Forecourt. By Marriott.

Be forewarned: This may get wonky.

I figure that’s okay. With DM working the daily, well-reasoned news and perspective angle, Daren staking out the purview of “hare-brained schemes,” and Andisheh reminding us that, boosterism aside, we’ve still got problems to solve, wonky is pretty much what’s left. Which is fine. It suits me.

Recent talk about the Holiday Inn to Courtyard conversion got me thinking. Most, if not all, of the comments so far have focused on, at the micro-level, the quality of the accommodations or, at the macro-level, the hipness factor and overall economic benefit to Decatur. But what about the space in between those two extremes — the day to day quality of life for the people who live here?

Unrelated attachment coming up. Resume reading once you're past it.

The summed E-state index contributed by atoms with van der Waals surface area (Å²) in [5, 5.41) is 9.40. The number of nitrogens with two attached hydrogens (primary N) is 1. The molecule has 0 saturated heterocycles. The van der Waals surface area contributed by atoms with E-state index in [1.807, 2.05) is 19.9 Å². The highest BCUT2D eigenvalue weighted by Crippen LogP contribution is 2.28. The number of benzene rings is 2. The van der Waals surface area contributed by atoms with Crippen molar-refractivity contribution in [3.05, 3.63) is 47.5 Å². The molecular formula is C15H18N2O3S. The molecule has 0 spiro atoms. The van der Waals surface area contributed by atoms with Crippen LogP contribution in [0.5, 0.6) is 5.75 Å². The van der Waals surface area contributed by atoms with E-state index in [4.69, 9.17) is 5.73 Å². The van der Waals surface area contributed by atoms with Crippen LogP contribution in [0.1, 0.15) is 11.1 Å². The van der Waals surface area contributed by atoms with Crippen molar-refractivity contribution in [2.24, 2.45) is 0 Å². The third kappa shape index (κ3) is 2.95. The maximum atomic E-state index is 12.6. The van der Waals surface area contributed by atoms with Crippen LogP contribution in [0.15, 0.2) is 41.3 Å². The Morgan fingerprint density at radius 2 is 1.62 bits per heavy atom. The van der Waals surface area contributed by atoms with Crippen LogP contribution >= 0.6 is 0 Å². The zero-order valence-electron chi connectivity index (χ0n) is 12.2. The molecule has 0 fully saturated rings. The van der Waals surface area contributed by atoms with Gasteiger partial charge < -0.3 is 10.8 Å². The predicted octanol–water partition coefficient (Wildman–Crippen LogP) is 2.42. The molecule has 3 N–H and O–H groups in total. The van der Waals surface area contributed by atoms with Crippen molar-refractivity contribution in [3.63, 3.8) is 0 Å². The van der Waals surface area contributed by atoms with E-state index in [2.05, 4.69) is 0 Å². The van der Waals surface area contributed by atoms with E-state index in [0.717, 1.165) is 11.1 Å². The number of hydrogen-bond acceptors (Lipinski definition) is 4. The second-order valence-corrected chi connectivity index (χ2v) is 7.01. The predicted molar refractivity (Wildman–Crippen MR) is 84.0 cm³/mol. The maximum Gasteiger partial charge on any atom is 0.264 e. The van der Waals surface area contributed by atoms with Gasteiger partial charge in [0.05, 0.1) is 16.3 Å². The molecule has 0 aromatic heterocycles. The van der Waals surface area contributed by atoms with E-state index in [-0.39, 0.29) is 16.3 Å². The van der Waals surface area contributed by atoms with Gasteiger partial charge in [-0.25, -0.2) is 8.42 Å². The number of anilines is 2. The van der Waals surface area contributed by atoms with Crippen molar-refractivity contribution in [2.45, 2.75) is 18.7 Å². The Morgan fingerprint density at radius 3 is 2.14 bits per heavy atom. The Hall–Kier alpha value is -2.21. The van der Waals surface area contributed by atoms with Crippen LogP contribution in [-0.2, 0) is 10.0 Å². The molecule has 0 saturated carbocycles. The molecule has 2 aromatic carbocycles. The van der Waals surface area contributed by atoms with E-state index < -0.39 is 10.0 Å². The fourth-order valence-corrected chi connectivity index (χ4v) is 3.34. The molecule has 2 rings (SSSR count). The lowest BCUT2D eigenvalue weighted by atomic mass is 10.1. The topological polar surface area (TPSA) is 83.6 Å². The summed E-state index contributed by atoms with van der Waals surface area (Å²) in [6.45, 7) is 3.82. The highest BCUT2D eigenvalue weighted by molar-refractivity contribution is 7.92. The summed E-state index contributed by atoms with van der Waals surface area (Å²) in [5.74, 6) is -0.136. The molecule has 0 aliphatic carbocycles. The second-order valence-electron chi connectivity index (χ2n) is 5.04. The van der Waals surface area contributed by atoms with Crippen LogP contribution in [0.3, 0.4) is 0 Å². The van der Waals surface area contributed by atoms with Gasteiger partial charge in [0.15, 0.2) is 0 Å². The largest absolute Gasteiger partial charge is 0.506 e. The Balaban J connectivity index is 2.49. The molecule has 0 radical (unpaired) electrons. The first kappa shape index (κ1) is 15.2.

The Holiday Inn was considered a coup when it was built because it fulfilled a key goal of 1982’s Town Center plan and, I think overall, it has been a successful addition to downtown. Nonetheless, from a design perspective, it’s really worked in spite of its design rather than because of it.

It’s as though, when it was built, someone said, “Shame about the location” and simply shoehorned their standard, just off the interstate, hotel template into the site rather than embracing the street and Decatur’s vision for downtown. But perhaps the Courtyard conversion presents an opportunity to correct that.

That’s right. I’m talkin’ ‘bout terraces.

The south is full of examples where the stark contrast between the private experience of a hotel guest’s stay and the public street outside is mitigated by a terrace between the two, allowing guests to enjoy, contribute to and participate in the life of the street from a semi-private vantage point, much like people do from the front porch of their house.

The famed Georgian Terrace on Peachtree Street does this beautifully.

It was equally evident historically right here in Decatur, as shown in this postcard of the famed Hotel Candler at the corner of E. Ponce and Church (snagged with gratitude from Next Stop… Decatur).